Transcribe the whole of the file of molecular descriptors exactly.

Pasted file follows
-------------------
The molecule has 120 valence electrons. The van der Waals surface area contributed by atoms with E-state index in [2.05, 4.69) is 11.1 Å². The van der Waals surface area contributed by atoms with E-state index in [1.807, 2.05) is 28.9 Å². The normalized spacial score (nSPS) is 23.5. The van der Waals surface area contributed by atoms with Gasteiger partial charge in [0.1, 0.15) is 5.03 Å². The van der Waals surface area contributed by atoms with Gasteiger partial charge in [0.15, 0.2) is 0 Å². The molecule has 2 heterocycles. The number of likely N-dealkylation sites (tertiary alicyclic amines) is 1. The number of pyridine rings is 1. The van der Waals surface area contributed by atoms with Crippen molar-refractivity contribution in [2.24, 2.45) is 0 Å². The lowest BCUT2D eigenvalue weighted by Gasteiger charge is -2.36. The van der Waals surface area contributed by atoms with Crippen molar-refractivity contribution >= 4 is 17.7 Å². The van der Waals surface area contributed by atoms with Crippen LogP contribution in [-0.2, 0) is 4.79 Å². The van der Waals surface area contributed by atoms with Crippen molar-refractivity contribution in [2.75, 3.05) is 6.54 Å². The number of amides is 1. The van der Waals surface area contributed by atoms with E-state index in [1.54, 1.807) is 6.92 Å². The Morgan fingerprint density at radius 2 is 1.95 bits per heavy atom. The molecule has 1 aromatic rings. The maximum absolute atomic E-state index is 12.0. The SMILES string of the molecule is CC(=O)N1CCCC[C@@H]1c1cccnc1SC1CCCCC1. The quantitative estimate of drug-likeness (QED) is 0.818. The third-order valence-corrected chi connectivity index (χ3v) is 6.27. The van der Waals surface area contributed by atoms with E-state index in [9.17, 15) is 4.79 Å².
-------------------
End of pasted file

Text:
The molecule has 120 valence electrons. The van der Waals surface area contributed by atoms with E-state index in [2.05, 4.69) is 11.1 Å². The van der Waals surface area contributed by atoms with E-state index in [1.807, 2.05) is 28.9 Å². The normalized spacial score (nSPS) is 23.5. The van der Waals surface area contributed by atoms with Gasteiger partial charge in [0.1, 0.15) is 5.03 Å². The van der Waals surface area contributed by atoms with Gasteiger partial charge in [0.15, 0.2) is 0 Å². The molecule has 2 heterocycles. The number of likely N-dealkylation sites (tertiary alicyclic amines) is 1. The number of pyridine rings is 1. The van der Waals surface area contributed by atoms with Crippen molar-refractivity contribution in [2.24, 2.45) is 0 Å². The lowest BCUT2D eigenvalue weighted by Gasteiger charge is -2.36. The van der Waals surface area contributed by atoms with Crippen molar-refractivity contribution >= 4 is 17.7 Å². The van der Waals surface area contributed by atoms with Crippen LogP contribution in [-0.2, 0) is 4.79 Å². The van der Waals surface area contributed by atoms with Crippen molar-refractivity contribution in [2.75, 3.05) is 6.54 Å². The number of amides is 1. The van der Waals surface area contributed by atoms with E-state index in [1.54, 1.807) is 6.92 Å². The Morgan fingerprint density at radius 2 is 1.95 bits per heavy atom. The molecule has 1 aromatic rings. The maximum absolute atomic E-state index is 12.0. The SMILES string of the molecule is CC(=O)N1CCCC[C@@H]1c1cccnc1SC1CCCCC1. The quantitative estimate of drug-likeness (QED) is 0.818. The third-order valence-corrected chi connectivity index (χ3v) is 6.27. The van der Waals surface area contributed by atoms with E-state index in [9.17, 15) is 4.79 Å².